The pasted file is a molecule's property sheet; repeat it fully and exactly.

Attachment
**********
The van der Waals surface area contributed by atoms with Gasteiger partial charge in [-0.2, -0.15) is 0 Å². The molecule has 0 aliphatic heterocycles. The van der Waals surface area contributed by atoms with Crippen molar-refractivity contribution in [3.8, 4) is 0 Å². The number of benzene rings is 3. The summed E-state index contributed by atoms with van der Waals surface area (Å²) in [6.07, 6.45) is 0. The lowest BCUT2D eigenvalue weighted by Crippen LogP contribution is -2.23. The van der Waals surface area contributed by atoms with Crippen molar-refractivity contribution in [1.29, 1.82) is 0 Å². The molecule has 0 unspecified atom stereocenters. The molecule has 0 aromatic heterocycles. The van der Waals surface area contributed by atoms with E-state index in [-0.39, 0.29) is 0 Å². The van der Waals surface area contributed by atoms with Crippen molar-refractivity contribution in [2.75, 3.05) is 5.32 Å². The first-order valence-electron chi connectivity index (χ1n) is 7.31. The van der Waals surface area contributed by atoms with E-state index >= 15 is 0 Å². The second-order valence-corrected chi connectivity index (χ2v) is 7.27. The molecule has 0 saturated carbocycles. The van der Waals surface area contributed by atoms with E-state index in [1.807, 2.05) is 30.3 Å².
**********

The van der Waals surface area contributed by atoms with Gasteiger partial charge in [-0.2, -0.15) is 0 Å². The molecule has 0 aliphatic heterocycles. The van der Waals surface area contributed by atoms with Crippen molar-refractivity contribution in [3.8, 4) is 0 Å². The number of benzene rings is 3. The summed E-state index contributed by atoms with van der Waals surface area (Å²) in [6.07, 6.45) is 0. The lowest BCUT2D eigenvalue weighted by Crippen LogP contribution is -2.23. The van der Waals surface area contributed by atoms with Crippen molar-refractivity contribution in [1.29, 1.82) is 0 Å². The molecule has 0 unspecified atom stereocenters. The molecule has 0 aromatic heterocycles. The van der Waals surface area contributed by atoms with E-state index in [-0.39, 0.29) is 0 Å². The van der Waals surface area contributed by atoms with Crippen molar-refractivity contribution in [2.75, 3.05) is 5.32 Å². The first-order valence-electron chi connectivity index (χ1n) is 7.31. The van der Waals surface area contributed by atoms with E-state index >= 15 is 0 Å². The second-order valence-corrected chi connectivity index (χ2v) is 7.27. The molecule has 0 saturated carbocycles. The van der Waals surface area contributed by atoms with E-state index in [1.807, 2.05) is 30.3 Å².